Friday, May 31, 2013

Grilled Skirt Steak Salad with Arugula and Spinach

Only 2 recipe posts so far this month, and one of those wasn't even a meal, it was a cocktail.  Albeit a delicious cocktail, but just a libation after all, which is not the point of this blog.  I'm squeezing this one in on the last day of Spring.  The days of BLT having time to post 4 or 5 recipes a month are most likely over.  Fini.  Caput.  Dunzo.  Some authors of my favorite food blogs (listed to the right) have jobs and kids and spouses/partners and other demands on their life too, and they still have the time for awesome recipes and amazing pictures.  Like twice a week.  Kudos to them, I'm not sure how they manage to do that and still get at least 6 or 7 hours (If they get 8, I'd be real jealous) of sleep per night.  What you get less of in quantity, however, I'll try and make up for in quality.

This one year old is demanding more of my free time, which this Daddy will gladly oblige.

This garden is demanding more of my free time, which provided all of the arugula, spinach, and green onion for this meal.  

The beauty of this recipe is that it is highly personable.  You don't like raw onion?  Omit it, or try soaking the thin slices in the vinegar and lemon juice, which will lessen the pungent bite.  Me, I can eat a raw onion like an apple.  At one point in my life I considered getting an onion tattoo before every chef from Next to Golden Nugget got foodie ink.  My mom got over the skydiving thing, but she probably wouldn't get over an onion tattoo.  You want to add some sliced mushrooms? That would be awesome with steak, I just didn't have any.  Want to swap the blue cheese for some chunky shavings of parmigiano reggiano?  Okay by me.  If you'd like to use just spinach or only arugula, I won't complain.  It's your steak salad.  Can't find skirt steak but you see flank steak instead?  That is very fungible.  Don't have homemade croutons for some crunch?  That sucks.  Maybe you need a recipe for homemade croutons??  Gimme a couple weeks. 

Grilled Skirt Steak Salad with Arugula and Spinach
4 servings

1 lb skirt steak, room temp
1 pint cherry tomatoes, halved lengthwise
1/4 lb baby arugula
1/4 lb spinach
4 oz blue cheese, the good stuff
1/2 small red onion, thinly sliced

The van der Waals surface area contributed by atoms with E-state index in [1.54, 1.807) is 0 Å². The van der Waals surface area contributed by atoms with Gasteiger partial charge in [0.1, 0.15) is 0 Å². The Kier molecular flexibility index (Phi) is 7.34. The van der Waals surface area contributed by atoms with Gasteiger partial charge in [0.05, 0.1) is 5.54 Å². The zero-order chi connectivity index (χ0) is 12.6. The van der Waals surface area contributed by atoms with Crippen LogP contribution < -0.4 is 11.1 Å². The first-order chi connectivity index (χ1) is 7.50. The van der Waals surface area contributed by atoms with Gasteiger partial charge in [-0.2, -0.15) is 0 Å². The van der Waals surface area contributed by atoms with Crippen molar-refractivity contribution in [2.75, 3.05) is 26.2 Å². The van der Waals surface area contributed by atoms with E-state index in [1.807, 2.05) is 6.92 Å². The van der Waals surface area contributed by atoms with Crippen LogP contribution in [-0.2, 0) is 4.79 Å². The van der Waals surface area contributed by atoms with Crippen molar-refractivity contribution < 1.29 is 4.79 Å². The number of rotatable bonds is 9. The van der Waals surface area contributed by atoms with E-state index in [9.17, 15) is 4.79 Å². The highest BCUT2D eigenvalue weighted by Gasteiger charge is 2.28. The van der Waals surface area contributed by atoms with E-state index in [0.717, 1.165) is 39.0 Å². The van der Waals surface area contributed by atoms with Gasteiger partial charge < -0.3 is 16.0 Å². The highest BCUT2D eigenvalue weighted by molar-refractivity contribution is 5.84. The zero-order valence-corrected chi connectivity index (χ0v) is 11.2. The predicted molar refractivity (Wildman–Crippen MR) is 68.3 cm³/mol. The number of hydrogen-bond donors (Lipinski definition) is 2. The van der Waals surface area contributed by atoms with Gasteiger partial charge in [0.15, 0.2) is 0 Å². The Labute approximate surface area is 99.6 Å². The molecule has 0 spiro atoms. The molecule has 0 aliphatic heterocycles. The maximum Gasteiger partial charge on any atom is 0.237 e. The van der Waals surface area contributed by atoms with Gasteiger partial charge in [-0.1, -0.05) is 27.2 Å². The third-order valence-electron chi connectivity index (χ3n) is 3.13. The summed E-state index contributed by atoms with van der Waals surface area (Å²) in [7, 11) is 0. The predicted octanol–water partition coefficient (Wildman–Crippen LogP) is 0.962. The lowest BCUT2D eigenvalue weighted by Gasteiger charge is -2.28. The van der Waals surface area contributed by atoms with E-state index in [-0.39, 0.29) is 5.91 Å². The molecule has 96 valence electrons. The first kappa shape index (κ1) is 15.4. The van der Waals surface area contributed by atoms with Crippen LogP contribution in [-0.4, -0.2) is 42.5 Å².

4 green onion, chopped in 1/2" pieces

for the vinaigrette-
1 TB coarse dijon mustard
2 TB white wine vinegar
2 ts freshly squeezed lemon juice
1/4 ts Worcestershire sauce
1/2 ts honey
1/3 C EVOO, the good stuff
kosher salt and freshly ground black pepper

Fire up your outdoor grill or a grill pan to high heat.  Your skirt steak should be out of the fridge for 20-30 minutes to bring to room temp.  Season liberally with kosher salt and freshly cracked black pepper and coat both sides with a touch of EVOO or canola/vegetable oil.  

Turn down the grill to just under high heat, about 475-500°F.  Grill the steak for 5 minutes on one side, then 4 minutes on the flip for medium/medium rare, depending on the thickness and heat.  Tent loosely with foil on a cutting board for at least 8 minutes while you assemble the salad.

Combine the arugula and spinach in a large bowl and toss evenly.  Distribute among 4 dinner plates.  Add the tomatoes, onion, blue cheese, and croutons.

To make the vinaigrette, add all ingredients except the oil to a small boil or glass measuring cup.  Whisk in the oil slowly.  Season to taste with S&P and add more vinegar/mustard if desired.  Or, throw everything together and zap with a stick blender, which is well worth the $29.99.

When the protein has rested, cut in half and then thinly slice against the grain.  Add the sliced steak to your salad plates and then dress with the vinaigrette, and bring on the croutons if you got em.   

Thursday, May 9, 2013

Grilled Meatloaf

If you live in a temperate climate, you might not understand the excitement.  Or you have those 'we grill all year around!' people.  They also aren't as giddy as I when the cover gets taken off the grill for the first time each spring.  Sure...I'll fire up a batch of wings on the grill once or twice during the winter, but for the most part, the cold season is a needed break from cooking outdoors.  When the warmth finally arrives each year, a dominant amount of dinners for the next 5 months are prepared on my trusty Weber 3-burner gas grill, or the little Weber charcoal guy when I really want do it right.  No animal or vegetable is safe from May through October.  But before we break out the usual steaks, brats, potatoes, asparagus and brined chops, here is a meal everyone has enjoyed with a unique twist on the preparation.  You may have seen my previous recipe for this classic comfort food, now let's take it outside.